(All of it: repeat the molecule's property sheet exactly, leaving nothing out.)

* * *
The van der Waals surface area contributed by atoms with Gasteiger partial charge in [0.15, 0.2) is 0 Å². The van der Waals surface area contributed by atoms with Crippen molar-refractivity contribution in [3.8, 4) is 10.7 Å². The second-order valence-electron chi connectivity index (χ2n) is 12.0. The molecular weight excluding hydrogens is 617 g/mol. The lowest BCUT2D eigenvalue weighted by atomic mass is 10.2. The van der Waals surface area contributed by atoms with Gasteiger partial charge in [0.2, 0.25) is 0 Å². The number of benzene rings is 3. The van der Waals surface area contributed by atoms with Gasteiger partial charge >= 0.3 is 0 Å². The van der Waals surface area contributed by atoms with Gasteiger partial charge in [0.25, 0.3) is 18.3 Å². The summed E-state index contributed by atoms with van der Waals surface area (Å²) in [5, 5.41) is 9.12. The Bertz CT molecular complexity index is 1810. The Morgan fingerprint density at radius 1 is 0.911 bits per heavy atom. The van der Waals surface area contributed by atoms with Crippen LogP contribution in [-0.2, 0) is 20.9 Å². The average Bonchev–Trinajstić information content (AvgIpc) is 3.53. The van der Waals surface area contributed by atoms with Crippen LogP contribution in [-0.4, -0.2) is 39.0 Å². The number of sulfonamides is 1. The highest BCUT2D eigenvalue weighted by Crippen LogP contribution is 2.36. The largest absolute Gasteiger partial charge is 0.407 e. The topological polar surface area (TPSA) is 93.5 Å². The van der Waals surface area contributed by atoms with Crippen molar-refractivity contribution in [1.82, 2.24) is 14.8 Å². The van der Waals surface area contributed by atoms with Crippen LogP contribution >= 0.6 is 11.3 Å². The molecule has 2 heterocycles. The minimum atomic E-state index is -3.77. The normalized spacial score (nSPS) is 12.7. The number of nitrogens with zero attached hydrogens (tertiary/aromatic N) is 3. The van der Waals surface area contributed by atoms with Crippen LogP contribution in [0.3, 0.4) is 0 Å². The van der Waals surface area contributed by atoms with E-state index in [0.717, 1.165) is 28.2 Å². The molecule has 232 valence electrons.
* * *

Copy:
The van der Waals surface area contributed by atoms with Gasteiger partial charge in [0.15, 0.2) is 0 Å². The van der Waals surface area contributed by atoms with Crippen molar-refractivity contribution in [3.8, 4) is 10.7 Å². The second-order valence-electron chi connectivity index (χ2n) is 12.0. The molecular weight excluding hydrogens is 617 g/mol. The lowest BCUT2D eigenvalue weighted by atomic mass is 10.2. The van der Waals surface area contributed by atoms with Gasteiger partial charge in [0.2, 0.25) is 0 Å². The number of benzene rings is 3. The van der Waals surface area contributed by atoms with Gasteiger partial charge >= 0.3 is 0 Å². The van der Waals surface area contributed by atoms with Gasteiger partial charge in [0.25, 0.3) is 18.3 Å². The summed E-state index contributed by atoms with van der Waals surface area (Å²) in [5, 5.41) is 9.12. The Bertz CT molecular complexity index is 1810. The Morgan fingerprint density at radius 1 is 0.911 bits per heavy atom. The van der Waals surface area contributed by atoms with Crippen LogP contribution in [-0.2, 0) is 20.9 Å². The average Bonchev–Trinajstić information content (AvgIpc) is 3.53. The van der Waals surface area contributed by atoms with Crippen LogP contribution in [-0.4, -0.2) is 39.0 Å². The number of sulfonamides is 1. The highest BCUT2D eigenvalue weighted by Crippen LogP contribution is 2.36. The largest absolute Gasteiger partial charge is 0.407 e. The topological polar surface area (TPSA) is 93.5 Å². The van der Waals surface area contributed by atoms with Crippen molar-refractivity contribution in [1.82, 2.24) is 14.8 Å². The van der Waals surface area contributed by atoms with Crippen LogP contribution >= 0.6 is 11.3 Å². The molecule has 2 heterocycles. The minimum atomic E-state index is -3.77. The normalized spacial score (nSPS) is 12.7. The number of nitrogens with zero attached hydrogens (tertiary/aromatic N) is 3. The van der Waals surface area contributed by atoms with Crippen LogP contribution in [0.3, 0.4) is 0 Å². The van der Waals surface area contributed by atoms with E-state index in [0.717, 1.165) is 28.2 Å². The molecule has 232 valence electrons.